Top Republican Breaks Off Debt Talks

Posted July 22nd, 2011 at 7:55 pm (UTC-5)
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U.S. President Barack Obama says the top Republican in the House of Representatives has broken off negotiations to raise the U.S. borrowing limit despite the president offering what he called “an extraordinarily fair deal.”

Mr. Obama said Friday it is “hard to understand” why House Speaker John Boehner would “walk away from this kind of deal.” The president said they are now out of time. He said he has called the top congressional leadership from both parties to a meeting Saturday at the White House . The president says he wants the lawmakers to explain to him how the country will avoid defaulting on its payments after the government runs out of money on August 2.

Mr. Obama says he had proposed significant cuts in discretionary spending and from social welfare programs. He said he also had proposed increasing tax revenue by a lower amount than had been agreed to by a bipartisan group of senators.

He said top Democrats in Congress had not agreed to the deal but were willing to negotiate. He said if Republicans refuse to help find a compromise, they will be to blame for any negative consequences if the government cannot send out the 70 million checks it writes each month.

Shortly after, Speaker Boehner responded, saying President Obama's proposal had demanded an unacceptable increase in tax revenue that would require raising taxes on the people needed to invest in the economy and create jobs. Boehner said he would work with members of both parties this week to chart a “path forward,” saying he is “confident” the U.S. can avoid defaulting on its payments.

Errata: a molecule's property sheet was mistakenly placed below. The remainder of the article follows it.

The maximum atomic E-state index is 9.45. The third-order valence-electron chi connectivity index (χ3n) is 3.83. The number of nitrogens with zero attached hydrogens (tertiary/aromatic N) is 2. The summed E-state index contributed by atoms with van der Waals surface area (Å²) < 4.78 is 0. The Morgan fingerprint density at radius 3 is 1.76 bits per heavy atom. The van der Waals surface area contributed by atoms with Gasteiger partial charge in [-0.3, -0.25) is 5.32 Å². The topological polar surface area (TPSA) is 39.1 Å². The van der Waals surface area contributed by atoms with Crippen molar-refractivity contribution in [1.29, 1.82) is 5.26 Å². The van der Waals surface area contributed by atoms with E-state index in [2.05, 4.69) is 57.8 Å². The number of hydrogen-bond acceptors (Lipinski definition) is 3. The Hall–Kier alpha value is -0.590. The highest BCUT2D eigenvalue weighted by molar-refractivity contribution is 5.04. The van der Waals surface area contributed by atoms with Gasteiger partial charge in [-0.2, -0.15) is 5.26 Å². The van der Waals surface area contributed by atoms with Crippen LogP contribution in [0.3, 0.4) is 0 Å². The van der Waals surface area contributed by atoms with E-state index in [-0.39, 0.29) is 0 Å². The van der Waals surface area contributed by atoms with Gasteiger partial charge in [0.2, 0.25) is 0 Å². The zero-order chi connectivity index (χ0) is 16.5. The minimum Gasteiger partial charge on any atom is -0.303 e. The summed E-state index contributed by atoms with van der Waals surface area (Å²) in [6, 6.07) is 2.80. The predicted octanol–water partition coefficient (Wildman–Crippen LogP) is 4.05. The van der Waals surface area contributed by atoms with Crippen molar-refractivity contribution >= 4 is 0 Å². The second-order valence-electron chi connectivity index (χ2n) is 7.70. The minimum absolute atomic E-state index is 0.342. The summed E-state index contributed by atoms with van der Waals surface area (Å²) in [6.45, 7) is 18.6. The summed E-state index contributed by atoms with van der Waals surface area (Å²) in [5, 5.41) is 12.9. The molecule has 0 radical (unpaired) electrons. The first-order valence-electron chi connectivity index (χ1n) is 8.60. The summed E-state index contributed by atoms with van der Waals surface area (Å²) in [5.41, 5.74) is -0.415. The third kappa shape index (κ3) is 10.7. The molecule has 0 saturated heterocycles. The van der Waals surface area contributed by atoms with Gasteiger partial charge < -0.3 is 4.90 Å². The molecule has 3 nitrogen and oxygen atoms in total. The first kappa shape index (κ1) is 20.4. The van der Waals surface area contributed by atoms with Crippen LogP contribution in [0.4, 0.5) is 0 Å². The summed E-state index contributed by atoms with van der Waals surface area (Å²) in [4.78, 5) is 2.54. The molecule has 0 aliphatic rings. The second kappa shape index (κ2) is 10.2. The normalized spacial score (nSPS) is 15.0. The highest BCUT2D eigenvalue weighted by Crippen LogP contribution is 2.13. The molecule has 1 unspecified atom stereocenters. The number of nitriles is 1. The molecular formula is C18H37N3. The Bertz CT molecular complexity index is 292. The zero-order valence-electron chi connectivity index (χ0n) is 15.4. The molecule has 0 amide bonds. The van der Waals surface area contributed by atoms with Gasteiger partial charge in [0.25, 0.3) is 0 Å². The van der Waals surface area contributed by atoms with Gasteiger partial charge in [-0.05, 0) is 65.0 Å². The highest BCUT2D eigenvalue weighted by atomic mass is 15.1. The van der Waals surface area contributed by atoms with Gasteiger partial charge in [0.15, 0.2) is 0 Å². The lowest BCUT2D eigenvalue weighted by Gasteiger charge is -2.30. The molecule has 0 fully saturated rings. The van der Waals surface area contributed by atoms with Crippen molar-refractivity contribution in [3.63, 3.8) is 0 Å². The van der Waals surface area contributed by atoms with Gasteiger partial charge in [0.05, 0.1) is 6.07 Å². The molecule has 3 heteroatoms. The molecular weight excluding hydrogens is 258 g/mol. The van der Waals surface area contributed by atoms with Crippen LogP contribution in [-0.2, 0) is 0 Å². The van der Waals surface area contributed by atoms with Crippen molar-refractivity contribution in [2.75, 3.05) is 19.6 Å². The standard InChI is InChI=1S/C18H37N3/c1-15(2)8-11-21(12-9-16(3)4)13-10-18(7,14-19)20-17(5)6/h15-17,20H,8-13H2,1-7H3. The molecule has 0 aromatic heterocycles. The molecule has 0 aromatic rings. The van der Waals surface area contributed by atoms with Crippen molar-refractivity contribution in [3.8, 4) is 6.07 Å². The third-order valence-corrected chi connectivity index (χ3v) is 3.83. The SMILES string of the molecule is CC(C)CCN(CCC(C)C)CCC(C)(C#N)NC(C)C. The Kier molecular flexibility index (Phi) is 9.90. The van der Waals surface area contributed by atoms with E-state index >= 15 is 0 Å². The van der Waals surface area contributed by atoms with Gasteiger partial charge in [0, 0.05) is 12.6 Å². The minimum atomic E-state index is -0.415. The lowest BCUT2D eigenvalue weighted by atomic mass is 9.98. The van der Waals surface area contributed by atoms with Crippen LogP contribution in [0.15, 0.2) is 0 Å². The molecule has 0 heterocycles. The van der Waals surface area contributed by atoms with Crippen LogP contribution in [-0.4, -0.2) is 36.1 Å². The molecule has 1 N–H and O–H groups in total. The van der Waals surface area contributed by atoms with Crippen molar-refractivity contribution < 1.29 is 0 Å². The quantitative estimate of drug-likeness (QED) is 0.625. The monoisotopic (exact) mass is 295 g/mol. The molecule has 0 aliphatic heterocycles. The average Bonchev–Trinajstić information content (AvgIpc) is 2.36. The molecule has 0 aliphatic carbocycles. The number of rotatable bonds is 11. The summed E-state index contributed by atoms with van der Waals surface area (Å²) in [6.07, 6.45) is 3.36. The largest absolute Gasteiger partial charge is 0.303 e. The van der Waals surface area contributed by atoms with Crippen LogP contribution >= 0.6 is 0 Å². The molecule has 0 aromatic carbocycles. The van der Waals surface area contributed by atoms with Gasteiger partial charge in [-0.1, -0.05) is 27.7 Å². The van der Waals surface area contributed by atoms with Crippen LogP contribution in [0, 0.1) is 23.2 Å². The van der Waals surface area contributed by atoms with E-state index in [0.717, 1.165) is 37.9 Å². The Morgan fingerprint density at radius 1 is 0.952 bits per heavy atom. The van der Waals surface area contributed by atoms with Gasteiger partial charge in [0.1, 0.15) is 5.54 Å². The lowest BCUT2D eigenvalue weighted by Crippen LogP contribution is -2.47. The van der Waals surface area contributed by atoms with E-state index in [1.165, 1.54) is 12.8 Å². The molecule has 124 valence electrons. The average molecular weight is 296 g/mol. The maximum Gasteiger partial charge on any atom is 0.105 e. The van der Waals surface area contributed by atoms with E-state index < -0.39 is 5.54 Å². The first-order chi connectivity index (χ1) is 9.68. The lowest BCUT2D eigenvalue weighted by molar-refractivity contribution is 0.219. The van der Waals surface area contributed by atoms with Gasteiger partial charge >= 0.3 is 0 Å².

Mr. Obama reiterated that he will not accept a short-term increase to the debt ceiling, saying at minimum the government needs to allow enough borrowing to get the U.S. into the next presidential term in 2013.

He said he is willing to go along with a back-up plan proposed by the top Republican in the Senate, Mitch McConnell, that would give Mr. Obama the power to raise the debt limit while allowing Republicans to vote against the increase. He said this would accomplish the minimum necessary of allowing the U.S. to keep paying its bills. But he said he preferred to also work on solving the problem of the enormous U.S. debt and deficit.

Earlier Friday, Speaker Boehner blamed Democrats for the impasse, telling reporters Republicans in the House had done their job. Talks have stalled this week over stark disagreements on the need for tax hikes and severe funding cuts to social safety net programs.

Boehner's comment came as Democrats in the Senate blocked a Republican-backed plan from the House of Representatives to raise the debt ceiling in exchange for large cuts in federal spending.

In addition to slashing spending, the bill would have required Congress to approve a constitutional amendment for a balanced federal budget.

The U.S. Treasury Department, the central bank and the White House have all warned a default would have catastrophic consequences for the economy.